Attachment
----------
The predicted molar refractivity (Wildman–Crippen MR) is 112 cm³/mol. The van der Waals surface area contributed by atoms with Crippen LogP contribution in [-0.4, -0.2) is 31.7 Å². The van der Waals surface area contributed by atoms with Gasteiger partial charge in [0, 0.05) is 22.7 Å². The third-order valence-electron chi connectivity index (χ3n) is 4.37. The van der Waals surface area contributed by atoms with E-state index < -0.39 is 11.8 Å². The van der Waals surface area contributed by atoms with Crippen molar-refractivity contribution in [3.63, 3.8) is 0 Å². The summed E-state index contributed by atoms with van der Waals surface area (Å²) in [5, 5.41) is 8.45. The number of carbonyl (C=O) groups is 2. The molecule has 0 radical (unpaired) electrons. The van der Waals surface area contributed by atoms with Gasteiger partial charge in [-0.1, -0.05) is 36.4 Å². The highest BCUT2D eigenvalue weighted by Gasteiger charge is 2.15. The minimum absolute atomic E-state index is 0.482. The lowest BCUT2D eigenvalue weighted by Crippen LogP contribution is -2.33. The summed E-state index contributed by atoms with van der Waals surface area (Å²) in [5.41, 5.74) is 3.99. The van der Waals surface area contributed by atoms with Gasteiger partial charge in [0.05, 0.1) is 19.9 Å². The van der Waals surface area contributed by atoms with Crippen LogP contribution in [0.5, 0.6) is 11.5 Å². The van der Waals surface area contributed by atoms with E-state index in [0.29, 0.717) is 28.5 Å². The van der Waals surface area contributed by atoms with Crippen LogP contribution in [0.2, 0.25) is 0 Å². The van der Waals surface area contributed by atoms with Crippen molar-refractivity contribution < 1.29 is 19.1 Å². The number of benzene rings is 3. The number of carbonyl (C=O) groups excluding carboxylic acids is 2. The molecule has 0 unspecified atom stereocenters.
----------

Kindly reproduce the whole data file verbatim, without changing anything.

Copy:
The predicted molar refractivity (Wildman–Crippen MR) is 112 cm³/mol. The van der Waals surface area contributed by atoms with Crippen LogP contribution in [-0.4, -0.2) is 31.7 Å². The van der Waals surface area contributed by atoms with Gasteiger partial charge in [0, 0.05) is 22.7 Å². The third-order valence-electron chi connectivity index (χ3n) is 4.37. The van der Waals surface area contributed by atoms with E-state index < -0.39 is 11.8 Å². The van der Waals surface area contributed by atoms with Crippen molar-refractivity contribution in [3.63, 3.8) is 0 Å². The summed E-state index contributed by atoms with van der Waals surface area (Å²) in [5, 5.41) is 8.45. The number of carbonyl (C=O) groups is 2. The molecule has 0 radical (unpaired) electrons. The van der Waals surface area contributed by atoms with Gasteiger partial charge in [-0.1, -0.05) is 36.4 Å². The highest BCUT2D eigenvalue weighted by Gasteiger charge is 2.15. The minimum absolute atomic E-state index is 0.482. The lowest BCUT2D eigenvalue weighted by Crippen LogP contribution is -2.33. The summed E-state index contributed by atoms with van der Waals surface area (Å²) in [5.41, 5.74) is 3.99. The van der Waals surface area contributed by atoms with Gasteiger partial charge in [0.05, 0.1) is 19.9 Å². The van der Waals surface area contributed by atoms with Crippen LogP contribution in [0.5, 0.6) is 11.5 Å². The van der Waals surface area contributed by atoms with E-state index in [0.29, 0.717) is 28.5 Å². The van der Waals surface area contributed by atoms with Crippen LogP contribution in [0.2, 0.25) is 0 Å². The van der Waals surface area contributed by atoms with Crippen molar-refractivity contribution < 1.29 is 19.1 Å². The number of benzene rings is 3. The number of carbonyl (C=O) groups excluding carboxylic acids is 2. The molecule has 0 unspecified atom stereocenters.